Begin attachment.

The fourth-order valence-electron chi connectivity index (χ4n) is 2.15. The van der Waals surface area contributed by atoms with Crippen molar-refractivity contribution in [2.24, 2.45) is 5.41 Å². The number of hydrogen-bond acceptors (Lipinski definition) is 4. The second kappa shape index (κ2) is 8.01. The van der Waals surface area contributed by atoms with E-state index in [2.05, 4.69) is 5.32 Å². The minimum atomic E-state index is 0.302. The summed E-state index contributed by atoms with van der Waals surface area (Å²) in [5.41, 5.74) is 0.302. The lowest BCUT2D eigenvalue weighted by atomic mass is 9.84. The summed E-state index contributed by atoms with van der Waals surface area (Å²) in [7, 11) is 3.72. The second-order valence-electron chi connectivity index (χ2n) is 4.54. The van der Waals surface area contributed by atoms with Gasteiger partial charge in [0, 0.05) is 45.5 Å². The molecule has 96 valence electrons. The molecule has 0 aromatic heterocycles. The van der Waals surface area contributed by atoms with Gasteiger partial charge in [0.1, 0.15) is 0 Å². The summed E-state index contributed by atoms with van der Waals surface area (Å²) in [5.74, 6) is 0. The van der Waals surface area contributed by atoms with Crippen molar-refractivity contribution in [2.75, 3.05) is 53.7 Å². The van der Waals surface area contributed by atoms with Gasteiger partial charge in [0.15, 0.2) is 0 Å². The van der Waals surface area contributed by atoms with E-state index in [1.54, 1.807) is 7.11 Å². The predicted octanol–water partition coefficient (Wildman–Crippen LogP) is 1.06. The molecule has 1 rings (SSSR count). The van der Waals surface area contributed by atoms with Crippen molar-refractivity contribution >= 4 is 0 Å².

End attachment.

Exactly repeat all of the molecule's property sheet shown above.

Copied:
The fourth-order valence-electron chi connectivity index (χ4n) is 2.15. The van der Waals surface area contributed by atoms with Crippen molar-refractivity contribution in [2.24, 2.45) is 5.41 Å². The number of hydrogen-bond acceptors (Lipinski definition) is 4. The second kappa shape index (κ2) is 8.01. The van der Waals surface area contributed by atoms with E-state index in [2.05, 4.69) is 5.32 Å². The minimum atomic E-state index is 0.302. The summed E-state index contributed by atoms with van der Waals surface area (Å²) in [5.41, 5.74) is 0.302. The lowest BCUT2D eigenvalue weighted by atomic mass is 9.84. The summed E-state index contributed by atoms with van der Waals surface area (Å²) in [7, 11) is 3.72. The second-order valence-electron chi connectivity index (χ2n) is 4.54. The van der Waals surface area contributed by atoms with Gasteiger partial charge in [0, 0.05) is 45.5 Å². The molecule has 96 valence electrons. The molecule has 0 aromatic heterocycles. The van der Waals surface area contributed by atoms with Gasteiger partial charge in [0.1, 0.15) is 0 Å². The summed E-state index contributed by atoms with van der Waals surface area (Å²) in [5.74, 6) is 0. The van der Waals surface area contributed by atoms with Crippen molar-refractivity contribution in [2.75, 3.05) is 53.7 Å². The van der Waals surface area contributed by atoms with Gasteiger partial charge in [0.15, 0.2) is 0 Å². The van der Waals surface area contributed by atoms with E-state index in [1.54, 1.807) is 7.11 Å². The predicted octanol–water partition coefficient (Wildman–Crippen LogP) is 1.06. The molecule has 1 rings (SSSR count). The van der Waals surface area contributed by atoms with Crippen molar-refractivity contribution >= 4 is 0 Å².